4. What is the next step? Private companies only providing ‘alerts’ for fire, floods, avalanches, hurricanes, to paid subscribers? I find the NWS incredibly useful and accurate as a citizen and firefighter; when I submit spot weather requests I get them quickly, and when they are off I am able to submit my site readings to the meteorologist via email. Several times I have talked on the phone with a NWS office regarding their forecast and we hash out the problem.

    I am appalled that so many ‘sciency’ agencies are now being headed up by former CEOs with MBAs instead of science backgrounds. This shouldn’t be a political conversation it should be conversation about experts leading other experts in their agency.

  5. long before the nws ever heard of weather being influenced by el ninos/la ninas marvin dodge, a private forecaster was on to this. the mendocino and other north zone forests, in the early 1980’s, subscribed to his forecasts. (probably other forests too)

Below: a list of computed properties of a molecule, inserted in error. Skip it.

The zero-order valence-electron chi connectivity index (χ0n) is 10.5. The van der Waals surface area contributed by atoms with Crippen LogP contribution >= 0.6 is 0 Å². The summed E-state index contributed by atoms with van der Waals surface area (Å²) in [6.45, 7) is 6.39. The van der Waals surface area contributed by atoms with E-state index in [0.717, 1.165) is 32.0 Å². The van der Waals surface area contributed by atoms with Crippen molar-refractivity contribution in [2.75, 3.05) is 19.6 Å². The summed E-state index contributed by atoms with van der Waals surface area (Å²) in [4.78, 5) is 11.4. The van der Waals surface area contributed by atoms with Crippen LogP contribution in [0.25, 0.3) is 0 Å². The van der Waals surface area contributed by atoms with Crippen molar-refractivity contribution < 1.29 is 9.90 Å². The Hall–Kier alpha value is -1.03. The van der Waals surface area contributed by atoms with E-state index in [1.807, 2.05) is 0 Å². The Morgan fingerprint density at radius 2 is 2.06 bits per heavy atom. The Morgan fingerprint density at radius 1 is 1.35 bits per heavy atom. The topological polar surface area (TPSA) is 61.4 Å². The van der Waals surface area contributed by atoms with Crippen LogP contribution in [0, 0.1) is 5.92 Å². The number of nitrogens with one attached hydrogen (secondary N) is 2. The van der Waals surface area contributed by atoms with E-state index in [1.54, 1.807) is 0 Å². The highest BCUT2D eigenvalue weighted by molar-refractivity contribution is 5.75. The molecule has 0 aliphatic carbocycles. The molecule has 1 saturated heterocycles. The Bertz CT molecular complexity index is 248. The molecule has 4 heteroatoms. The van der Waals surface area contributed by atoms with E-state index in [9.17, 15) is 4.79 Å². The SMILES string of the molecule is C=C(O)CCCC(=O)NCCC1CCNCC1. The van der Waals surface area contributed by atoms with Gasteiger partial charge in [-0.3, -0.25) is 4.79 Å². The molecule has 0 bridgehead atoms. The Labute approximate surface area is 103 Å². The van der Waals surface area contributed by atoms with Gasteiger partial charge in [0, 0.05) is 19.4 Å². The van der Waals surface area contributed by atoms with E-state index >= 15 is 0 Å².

anyone who has to work with the nws office out of spokane knows to also check missoula nws and canadian weather, due to the fact that spokane is wrong so often.
    there are many private weather forecasters, who issue forecasts to industry for a fee. they have a vested interest in getting forecasts right or the client moves on to someone who will.
    private forecasters also use modeling from other countries – europe, japan, canada, to name a few,m. the nws does not.
    anyone can watch the saturday summary for free. check it out and compare it with what your local forecast is predicting.
    there may be a place for private forecasting fire weather, to dismiss it out of hand because the government is the only one who can do it, is short sighted.